Returning directory entries from _IO_READ

Updated: May 06, 2022

When the _IO_READ handler is called, it may need to return data for either a file (if S_ISDIR (ocb->attr->mode) is false) or a directory (if S_ISDIR (ocb->attr->mode) is true). The readdir() function sets _IO_XTYPE_READDIR in the xtype member of the _IO_READ message. We've seen the algorithm for returning data, especially the method for matching the returned data's size to the smaller of the data available or the client's buffer size.

A similar constraint is in effect for returning directory data to a client, except we have the added issue of returning block-integral data. What this means is that instead of returning a stream of bytes, where we can arbitrarily package the data, we're actually returning a number of struct dirent structures. (In other words, we can't return 1.5 of those structures; we always have to return an integral number.) The dirent structures must be properly aligned in the reply, and aligning on 8-byte boundaries ensures this will be the case.

A struct dirent looks like this:

struct dirent {
#if _FILE_OFFSET_BITS - 0 == 64
    ino_t           d_ino;          /* File serial number. */
    off_t           d_offset;
#elif !defined(_FILE_OFFSET_BITS) || _FILE_OFFSET_BITS == 32
#if defined(__LITTLEENDIAN__)
    ino_t           d_ino;          /* File serial number. */
    ino_t           d_ino_hi;
    off_t           d_offset;
    off_t           d_offset_hi;
#elif defined(__BIGENDIAN__)
    ino_t           d_ino_hi;
    ino_t           d_ino;          /* File serial number. */
    off_t           d_offset_hi;
    off_t           d_offset;
#else
 #error endian not configured for system
#endif
#else
 #error _FILE_OFFSET_BITS value is unsupported
#endif
    int16_t             d_reclen;
    int16_t             d_namelen;
    char                d_name[1];
};

The d_ino member contains a mountpoint-unique file serial number. This serial number is often used in various disk-checking utilities for such operations as determining infinite-loop directory links. (Note that the inode value should not be zero, as this is commonly used to indicate that the inode represents an unused entry.)

The d_offset member represents the offset to this entry within the directory. The exact meaning and implementation of d_offset is up to the resource manager, but it is expected that if a client reads a directory entry, issues a seek message with the returned d_offset, then reads again, the client will get back the same directory entry.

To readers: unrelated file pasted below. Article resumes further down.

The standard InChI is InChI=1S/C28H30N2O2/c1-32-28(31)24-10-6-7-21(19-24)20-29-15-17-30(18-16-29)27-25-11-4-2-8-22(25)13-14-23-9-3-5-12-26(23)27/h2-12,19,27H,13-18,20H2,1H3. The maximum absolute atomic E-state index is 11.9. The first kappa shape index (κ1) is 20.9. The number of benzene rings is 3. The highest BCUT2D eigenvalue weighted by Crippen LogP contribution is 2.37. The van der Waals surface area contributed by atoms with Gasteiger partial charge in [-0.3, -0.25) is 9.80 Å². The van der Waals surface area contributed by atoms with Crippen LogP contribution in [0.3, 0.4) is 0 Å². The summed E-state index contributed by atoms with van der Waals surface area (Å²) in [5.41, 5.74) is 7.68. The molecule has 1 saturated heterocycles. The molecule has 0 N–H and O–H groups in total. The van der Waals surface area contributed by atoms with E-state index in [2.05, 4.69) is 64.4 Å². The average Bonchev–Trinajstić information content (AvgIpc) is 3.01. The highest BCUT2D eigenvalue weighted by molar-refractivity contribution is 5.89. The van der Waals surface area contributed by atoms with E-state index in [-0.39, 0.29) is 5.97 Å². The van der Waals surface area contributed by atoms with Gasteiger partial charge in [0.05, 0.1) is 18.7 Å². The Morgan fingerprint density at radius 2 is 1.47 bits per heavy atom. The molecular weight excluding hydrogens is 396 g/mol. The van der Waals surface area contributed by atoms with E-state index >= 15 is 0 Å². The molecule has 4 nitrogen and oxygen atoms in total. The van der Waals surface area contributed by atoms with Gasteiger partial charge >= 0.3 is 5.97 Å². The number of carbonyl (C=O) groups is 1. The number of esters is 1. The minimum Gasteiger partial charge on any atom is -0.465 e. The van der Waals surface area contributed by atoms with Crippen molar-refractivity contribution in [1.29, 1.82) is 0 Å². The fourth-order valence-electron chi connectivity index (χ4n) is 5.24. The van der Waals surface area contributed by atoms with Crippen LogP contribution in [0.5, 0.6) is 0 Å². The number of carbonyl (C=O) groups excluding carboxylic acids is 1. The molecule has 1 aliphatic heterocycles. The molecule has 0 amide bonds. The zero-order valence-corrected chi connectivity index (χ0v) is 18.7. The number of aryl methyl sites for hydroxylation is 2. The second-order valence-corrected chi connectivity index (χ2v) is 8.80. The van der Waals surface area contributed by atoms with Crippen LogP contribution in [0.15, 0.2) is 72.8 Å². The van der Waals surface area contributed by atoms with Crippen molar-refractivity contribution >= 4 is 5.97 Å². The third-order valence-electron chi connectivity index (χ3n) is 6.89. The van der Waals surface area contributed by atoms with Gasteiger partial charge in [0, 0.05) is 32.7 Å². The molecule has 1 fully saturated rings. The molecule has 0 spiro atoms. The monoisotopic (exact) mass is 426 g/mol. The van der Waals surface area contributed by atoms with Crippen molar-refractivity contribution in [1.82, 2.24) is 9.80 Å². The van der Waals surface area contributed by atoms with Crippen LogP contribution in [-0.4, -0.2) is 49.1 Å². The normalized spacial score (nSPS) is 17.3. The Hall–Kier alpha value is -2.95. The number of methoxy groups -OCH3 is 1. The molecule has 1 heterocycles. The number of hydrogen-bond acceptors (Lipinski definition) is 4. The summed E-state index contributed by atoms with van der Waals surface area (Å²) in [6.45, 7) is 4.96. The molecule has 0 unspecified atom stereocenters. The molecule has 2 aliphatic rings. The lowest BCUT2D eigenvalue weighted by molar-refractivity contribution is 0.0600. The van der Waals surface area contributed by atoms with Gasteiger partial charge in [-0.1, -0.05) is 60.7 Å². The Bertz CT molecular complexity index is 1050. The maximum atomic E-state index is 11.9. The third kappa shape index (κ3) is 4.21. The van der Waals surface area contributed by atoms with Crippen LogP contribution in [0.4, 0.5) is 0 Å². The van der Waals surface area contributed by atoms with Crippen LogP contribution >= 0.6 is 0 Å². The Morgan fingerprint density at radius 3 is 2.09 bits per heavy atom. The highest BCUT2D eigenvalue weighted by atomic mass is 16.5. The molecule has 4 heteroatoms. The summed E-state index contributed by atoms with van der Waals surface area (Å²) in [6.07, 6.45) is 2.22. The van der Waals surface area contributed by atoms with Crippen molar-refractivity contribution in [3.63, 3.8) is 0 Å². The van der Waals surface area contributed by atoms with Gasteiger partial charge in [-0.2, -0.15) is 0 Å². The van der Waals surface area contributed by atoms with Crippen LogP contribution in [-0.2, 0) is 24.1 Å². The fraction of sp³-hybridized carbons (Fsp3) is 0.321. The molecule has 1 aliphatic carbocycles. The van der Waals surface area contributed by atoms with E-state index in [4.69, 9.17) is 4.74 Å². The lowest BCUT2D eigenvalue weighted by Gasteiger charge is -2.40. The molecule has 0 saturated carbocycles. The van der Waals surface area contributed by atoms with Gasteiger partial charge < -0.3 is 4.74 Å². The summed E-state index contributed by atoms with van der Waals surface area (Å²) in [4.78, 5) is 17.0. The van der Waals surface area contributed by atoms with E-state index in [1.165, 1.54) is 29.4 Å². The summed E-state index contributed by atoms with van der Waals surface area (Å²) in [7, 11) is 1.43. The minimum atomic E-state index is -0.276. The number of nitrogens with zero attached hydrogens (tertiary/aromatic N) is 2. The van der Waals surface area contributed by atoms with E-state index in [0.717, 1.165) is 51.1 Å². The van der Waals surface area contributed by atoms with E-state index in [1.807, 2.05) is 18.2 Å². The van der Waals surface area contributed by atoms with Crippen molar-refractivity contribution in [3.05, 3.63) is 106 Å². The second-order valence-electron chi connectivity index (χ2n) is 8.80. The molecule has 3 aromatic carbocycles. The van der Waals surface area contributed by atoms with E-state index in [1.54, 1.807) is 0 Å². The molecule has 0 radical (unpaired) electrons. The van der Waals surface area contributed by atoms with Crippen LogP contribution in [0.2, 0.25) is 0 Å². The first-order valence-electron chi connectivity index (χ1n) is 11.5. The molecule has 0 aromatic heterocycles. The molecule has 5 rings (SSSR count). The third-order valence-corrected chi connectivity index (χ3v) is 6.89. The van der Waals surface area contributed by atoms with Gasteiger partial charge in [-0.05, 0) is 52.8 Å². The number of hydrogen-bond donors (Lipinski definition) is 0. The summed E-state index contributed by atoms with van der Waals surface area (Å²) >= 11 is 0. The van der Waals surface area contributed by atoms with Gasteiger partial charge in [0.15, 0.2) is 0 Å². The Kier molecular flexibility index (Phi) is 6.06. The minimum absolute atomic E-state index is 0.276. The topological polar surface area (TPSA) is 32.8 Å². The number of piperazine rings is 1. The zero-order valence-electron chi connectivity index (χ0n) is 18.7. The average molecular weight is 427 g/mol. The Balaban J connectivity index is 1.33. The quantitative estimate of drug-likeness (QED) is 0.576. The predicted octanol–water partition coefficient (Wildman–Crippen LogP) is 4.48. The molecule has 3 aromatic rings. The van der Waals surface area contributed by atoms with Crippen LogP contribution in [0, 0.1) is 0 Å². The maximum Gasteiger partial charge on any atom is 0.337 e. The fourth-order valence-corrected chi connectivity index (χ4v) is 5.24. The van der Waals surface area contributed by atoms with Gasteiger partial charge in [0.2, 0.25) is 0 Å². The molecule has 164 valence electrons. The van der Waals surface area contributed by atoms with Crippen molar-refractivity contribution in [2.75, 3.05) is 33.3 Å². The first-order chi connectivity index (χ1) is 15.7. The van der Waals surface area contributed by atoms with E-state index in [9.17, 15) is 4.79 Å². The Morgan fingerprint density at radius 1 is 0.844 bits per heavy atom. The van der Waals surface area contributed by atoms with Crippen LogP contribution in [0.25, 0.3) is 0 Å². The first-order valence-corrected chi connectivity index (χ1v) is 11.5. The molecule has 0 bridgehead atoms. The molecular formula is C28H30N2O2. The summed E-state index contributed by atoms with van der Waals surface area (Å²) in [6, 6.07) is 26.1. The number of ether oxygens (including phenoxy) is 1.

The d_reclen member contains the size of this directory entry including the variable length name member, any padding to maintain proper alignment of elements, and any other associated information (such as an optional struct stat structure appended to the struct dirent entry; see below).

The d_namelen parameter indicates the size of the d_name parameter, not including the \0 string terminator which must be present, but isn't counted. This size is usually calculated with a call to strlen() if not already stored.

So in our io_read handler, we need to generate a number of struct dirent entries and return them to the client. If we have a cache of directory entries that we maintain in our resource manager, it's a simple matter to construct a set of IOVs to point to those entries. But more often we don't have a cache, and we must manually assemble the directory entries into a buffer and then return that to the client.

To build a directory entry:

#define ROUNDUP(s,n) (((n) & ((s)-1)) ? ((n) | ((s)-1)) + 1 : (n))
struct dirent *dir_p = (struct dirent *)ctp->msg; // use receive buffer as scratch buffer
file_len = strlen(attr->my_name);
dirent_len = offsetof(struct dirent, d_name) + file_len + 1 ; // minimum length
dirent_len = ROUNDUP(8, dirent_len); // must pad to 8-byte alignment
memset(dir_p, 0, dirent_len);
dir_p->d_ino = attr->inode;
dir_p->d_offset = ocb->offset;
dir_p->d_reclen = dirent_len;
dir_p->d_namelen = file_len;
strcpy(d->d_name, attr->my_name);
Note: If you cache dirent structures in your resource manager, you must also be careful to provide adequate storage for the full name string associated with the struct dirent.